Why Is OJ REALLY In Jail? 5 New Details Prove The Court Was RIGHT To Free Him

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The former NFL running back could be released as early as Oct. 1.

The Juice is on the loose — or at least he will be some time this year. 

O.J. Simpson was granted parole today after serving nine years of his maximum 33-year sentence at Lovelock Correctional Center for armed robbery. He was convicted in 2008.

A panel of four men — one who was wearing a Kansas City Chiefs tie — decided to release O.J. on parole as early as Oct. 1 on the grounds of good behavior, though it's unlikely an official date and place will be released to the public. Nevada's Board of Parole Commissioners only debated for a half hour before coming to a unanimous decision. 

Obviously, the former NFL running back was thrilled. 

Simpson told the board that he took full responsibility for the incident, and his lawyer said he is "very happy and very emotional." 

Though the board still has to decide on a date and where they will allow O.J. to live, people have already taken to Twitter to air their opinions about the case. 

The board said that his famous acquittal in a double-homicide of his ex-wife Nicole Brown Simpson, and her friend, Ron Goldman, was not an influence in their decision, but his age — he just turned 70 — and the fact that he was a model citizen led to his release. 

In Nevada, standard parole conditions include getting permission before moving, refraining from alcohol, being unable to carry a weapon of any kind and to seek and maintain a job. Parolees are also not allowed to associate with anyone who has a criminal record. 

Though many people believe O.J. should have gone to jail for those 1995 murders, here are five reasons he should be released today:

 

1. He was sentenced to more years in prison for robbery than most people get for MURDER. 

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When he was originally sentenced, he received 15 years for kidnapping, which usually ranges from 1 to 20 years, 6 years for use of a deadly weapon, which can be from 2 to 30 years and 12 years for assault, which is usually from four months to a year.

Many people believed that the sentencing for the Las Vegas robbery; he was convicted of taking a group of men, two who were armed to a hotel room to take hundreds of items from a sports memorabilia dealer that he claimed were stolen from him years ago.

One of his lawyers said after the sentencing that the charges filed against Mr. Simpson were excessive. He believed the prosecutors and jurors were influenced by his earlier homicide case.

 

2. The property he went to retrieve was his. 

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Though he takes responsibility for the incident and said he wished it "never would have happened," O.J. maintained that the property in the hotel room belonged to him. He told the board that he had heard some guys were trying to "fence" his property. He was in Vegas for a wedding when he learned this information, he said.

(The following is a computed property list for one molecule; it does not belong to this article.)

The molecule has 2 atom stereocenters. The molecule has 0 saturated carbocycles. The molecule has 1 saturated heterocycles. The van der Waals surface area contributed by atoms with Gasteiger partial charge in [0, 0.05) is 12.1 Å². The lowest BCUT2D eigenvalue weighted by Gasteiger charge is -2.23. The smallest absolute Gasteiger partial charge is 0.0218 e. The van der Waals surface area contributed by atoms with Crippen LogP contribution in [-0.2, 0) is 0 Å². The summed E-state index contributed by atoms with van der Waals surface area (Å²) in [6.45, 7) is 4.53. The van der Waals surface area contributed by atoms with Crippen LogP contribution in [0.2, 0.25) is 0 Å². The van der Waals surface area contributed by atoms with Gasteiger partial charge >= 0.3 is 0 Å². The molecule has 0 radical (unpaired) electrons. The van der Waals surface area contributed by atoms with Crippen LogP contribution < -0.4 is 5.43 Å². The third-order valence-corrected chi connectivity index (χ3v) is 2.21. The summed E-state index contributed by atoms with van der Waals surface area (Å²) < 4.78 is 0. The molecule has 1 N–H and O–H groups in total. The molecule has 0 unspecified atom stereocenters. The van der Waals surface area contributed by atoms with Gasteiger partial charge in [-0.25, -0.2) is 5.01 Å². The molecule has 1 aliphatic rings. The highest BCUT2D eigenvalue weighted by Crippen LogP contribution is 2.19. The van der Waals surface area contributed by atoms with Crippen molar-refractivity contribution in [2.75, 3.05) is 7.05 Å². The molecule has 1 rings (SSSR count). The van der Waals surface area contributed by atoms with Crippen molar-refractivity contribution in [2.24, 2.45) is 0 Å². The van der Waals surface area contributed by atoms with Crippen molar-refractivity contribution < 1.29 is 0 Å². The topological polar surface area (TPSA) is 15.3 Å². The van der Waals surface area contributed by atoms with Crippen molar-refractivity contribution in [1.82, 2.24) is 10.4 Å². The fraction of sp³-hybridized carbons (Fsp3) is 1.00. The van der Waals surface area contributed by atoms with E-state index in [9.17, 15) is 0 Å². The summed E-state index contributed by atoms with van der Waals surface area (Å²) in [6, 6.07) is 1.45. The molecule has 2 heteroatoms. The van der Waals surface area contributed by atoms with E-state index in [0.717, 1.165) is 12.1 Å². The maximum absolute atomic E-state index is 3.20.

When he got to the room, he said all of his property was spread around, and everything except for some baseball was his. 

"I made it clear to everybody those are not mine," he said during the trial. "All I want is my property. ... I wasn't there to steal from anybody."

He also said that the state of California ruled that the property was legally his and gave it to him.

 

3. He did not pull a weapon. 

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O.J. also told the board that he never pulled a gun, and a victim of the robbery testified to that. The former football player maintains that he had no idea two of the men he brought with him had weapons. 

He told the board, "I basically have spent a conflict-free life.”

 

4. One of the victim's of the robbery testified on his behalf. 

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Memorabilia dealer Bruce Fromong, who was a victim in the case, told the board that items in the room did, in fact, belong to O.J., but said O.J. was

"He was led to believe that on that day, there were going to be thousands of pieces of his personal memorabilia, pictures of his wife from his first marriage, pictures of his kids. He was told there were going to be possibly his wife's wedding ring, thousands of things. He was misled about what was going to be there that day."

He also said that O.J. was his friend and that he never pulled a gun on him. 

 

5. Many people believe his sentencing was a punishment for his 1995 acquittal. 

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Though O.J. has maintained his innocence in the murders of Nicole Brown Simpson and Ron Goldman, many people believed his Las Vegas sentencing was payback for his acquittal. 

Ron's father was thrilled with the 2008 verdict, and said, "What we have is satisfaction that this monster is where he belongs, behind bars. That SOB is going to be in jail for a very long time.

O.J. paid $33.5 million in damages after he was found liable for wrongful death in Nicole and Ron's murders by a civil jury. 

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